This spring, I purchased a sony vgn-a270, which has a very restrictive OEM disk. The disk can only a) reinstall programs or b) wipe the C: drive and install XP on it.
I am wondering if with the combination of a true boot loader such as yours, and a disk cloning program, I could clone the original XP partition to another partition. Both XP installs would think they are on the C: drive, and would therefore each have a boot.ini file and associated files, and only GAG would know the difference.
Is this a ridiculous hope? I have read further and discovered that Windows actually does rewrite the mbr during installation, so maybe this won't work??
One other possible pitfall: I did succeed in doing a second XP install the old fashioned way today. If I could clone the original OS instead, I would like to remove that new installation--I get the sense that SONY is not going to make it easy to get all the drivers I need, and I would love to not have to reinstall all my programs either. But I don't know what else I would need to do to clear that install, beyond wiping the partition and deleting the appropriate line from the boot.ini file. Would the mbr need to change?? Could partition magic do this? Are there other changes the new install has made to files on the C: drive??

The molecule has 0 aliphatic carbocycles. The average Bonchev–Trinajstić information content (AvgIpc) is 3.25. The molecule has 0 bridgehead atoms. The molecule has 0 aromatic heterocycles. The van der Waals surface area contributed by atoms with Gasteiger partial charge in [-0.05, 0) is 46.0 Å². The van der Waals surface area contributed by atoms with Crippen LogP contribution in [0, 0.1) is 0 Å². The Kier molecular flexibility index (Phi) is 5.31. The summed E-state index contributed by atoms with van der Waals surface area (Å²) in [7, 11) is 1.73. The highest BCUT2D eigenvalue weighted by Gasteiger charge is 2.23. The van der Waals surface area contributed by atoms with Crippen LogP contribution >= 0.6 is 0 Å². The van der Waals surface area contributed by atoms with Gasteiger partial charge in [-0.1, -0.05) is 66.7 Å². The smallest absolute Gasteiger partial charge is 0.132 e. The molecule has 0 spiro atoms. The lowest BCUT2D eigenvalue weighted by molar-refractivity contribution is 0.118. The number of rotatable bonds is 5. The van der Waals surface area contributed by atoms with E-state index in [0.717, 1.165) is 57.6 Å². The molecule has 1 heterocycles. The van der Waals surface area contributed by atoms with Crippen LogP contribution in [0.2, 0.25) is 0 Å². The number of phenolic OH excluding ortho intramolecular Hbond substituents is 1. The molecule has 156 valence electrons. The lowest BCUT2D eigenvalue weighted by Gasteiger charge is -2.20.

The original OS is currently working perfectly, so I don't want to disturb it. In fact, I'd love to create an image backup of it to dvd-r as it currently exists. I'm hoping there is a cloning program that could do this.
Any clues greatly appreciated!
Thanks in advance,
Check out topic "Tip: Avoiding Unbootable Partitions" thread in the Help Forum...
disk cloning - have only used GHOST. It is smart enough to change the partition number in the boot.ini when cloned to another partition. You'd probably have to manually change boot.ini with other disk clone programs. Run your clone program with the actual partition table setup you will be using for the clone (visible vs hidden partitions). GHOST can clone/backup to other media/drives.
MBR - is clobbered by an OS install and GAG would have to be reinstalled on the boot track. GAG replaces the multi-boot menu from Windows that uses boot.ini. Instead of boot.ini keeping track of all your partitions, let GAG do it. Boot.ini would then only be used to reflect the partition currently being booted, other paritions would be hidden.
You need to understand
- boot track/MBR
- partition table
- partition states: hidden, visible, active
Hope these hints help.
On my way out the door and just ran across this WEB page
looks like a great write-up for explaining multi-boot. And a comparison of Microsoft's way versus the rest of the world.
Log in to post a comment.